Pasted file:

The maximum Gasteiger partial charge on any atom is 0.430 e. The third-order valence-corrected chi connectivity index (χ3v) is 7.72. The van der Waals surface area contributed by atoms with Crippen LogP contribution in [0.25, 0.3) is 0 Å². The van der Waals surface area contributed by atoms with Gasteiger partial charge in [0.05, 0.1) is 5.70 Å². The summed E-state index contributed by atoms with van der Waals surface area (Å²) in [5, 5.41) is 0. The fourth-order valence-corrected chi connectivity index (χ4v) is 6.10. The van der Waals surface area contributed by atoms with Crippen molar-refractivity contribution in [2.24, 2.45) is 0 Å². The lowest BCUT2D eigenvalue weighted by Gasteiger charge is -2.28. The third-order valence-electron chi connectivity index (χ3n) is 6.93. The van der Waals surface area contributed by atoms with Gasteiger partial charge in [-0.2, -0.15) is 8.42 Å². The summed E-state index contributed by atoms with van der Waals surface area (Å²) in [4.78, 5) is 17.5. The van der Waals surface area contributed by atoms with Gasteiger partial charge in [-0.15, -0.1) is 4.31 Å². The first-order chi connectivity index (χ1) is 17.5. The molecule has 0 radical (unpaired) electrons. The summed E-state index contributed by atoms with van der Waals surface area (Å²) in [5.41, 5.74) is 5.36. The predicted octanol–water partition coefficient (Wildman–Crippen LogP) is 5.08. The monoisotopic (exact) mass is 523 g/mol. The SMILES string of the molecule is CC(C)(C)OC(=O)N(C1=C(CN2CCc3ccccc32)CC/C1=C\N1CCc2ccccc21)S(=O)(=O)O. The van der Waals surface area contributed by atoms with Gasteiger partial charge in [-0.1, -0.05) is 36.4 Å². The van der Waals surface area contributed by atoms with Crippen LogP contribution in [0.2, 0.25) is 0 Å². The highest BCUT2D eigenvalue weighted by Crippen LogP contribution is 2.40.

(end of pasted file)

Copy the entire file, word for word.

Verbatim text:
The maximum Gasteiger partial charge on any atom is 0.430 e. The third-order valence-corrected chi connectivity index (χ3v) is 7.72. The van der Waals surface area contributed by atoms with Crippen LogP contribution in [0.25, 0.3) is 0 Å². The van der Waals surface area contributed by atoms with Gasteiger partial charge in [0.05, 0.1) is 5.70 Å². The summed E-state index contributed by atoms with van der Waals surface area (Å²) in [5, 5.41) is 0. The fourth-order valence-corrected chi connectivity index (χ4v) is 6.10. The van der Waals surface area contributed by atoms with Crippen molar-refractivity contribution in [2.24, 2.45) is 0 Å². The lowest BCUT2D eigenvalue weighted by Gasteiger charge is -2.28. The third-order valence-electron chi connectivity index (χ3n) is 6.93. The van der Waals surface area contributed by atoms with Gasteiger partial charge in [-0.2, -0.15) is 8.42 Å². The summed E-state index contributed by atoms with van der Waals surface area (Å²) in [4.78, 5) is 17.5. The van der Waals surface area contributed by atoms with Gasteiger partial charge in [-0.15, -0.1) is 4.31 Å². The first-order chi connectivity index (χ1) is 17.5. The molecule has 0 radical (unpaired) electrons. The summed E-state index contributed by atoms with van der Waals surface area (Å²) in [5.41, 5.74) is 5.36. The predicted octanol–water partition coefficient (Wildman–Crippen LogP) is 5.08. The monoisotopic (exact) mass is 523 g/mol. The SMILES string of the molecule is CC(C)(C)OC(=O)N(C1=C(CN2CCc3ccccc32)CC/C1=C\N1CCc2ccccc21)S(=O)(=O)O. The van der Waals surface area contributed by atoms with Gasteiger partial charge in [-0.1, -0.05) is 36.4 Å². The van der Waals surface area contributed by atoms with Crippen LogP contribution in [0.2, 0.25) is 0 Å². The highest BCUT2D eigenvalue weighted by Crippen LogP contribution is 2.40.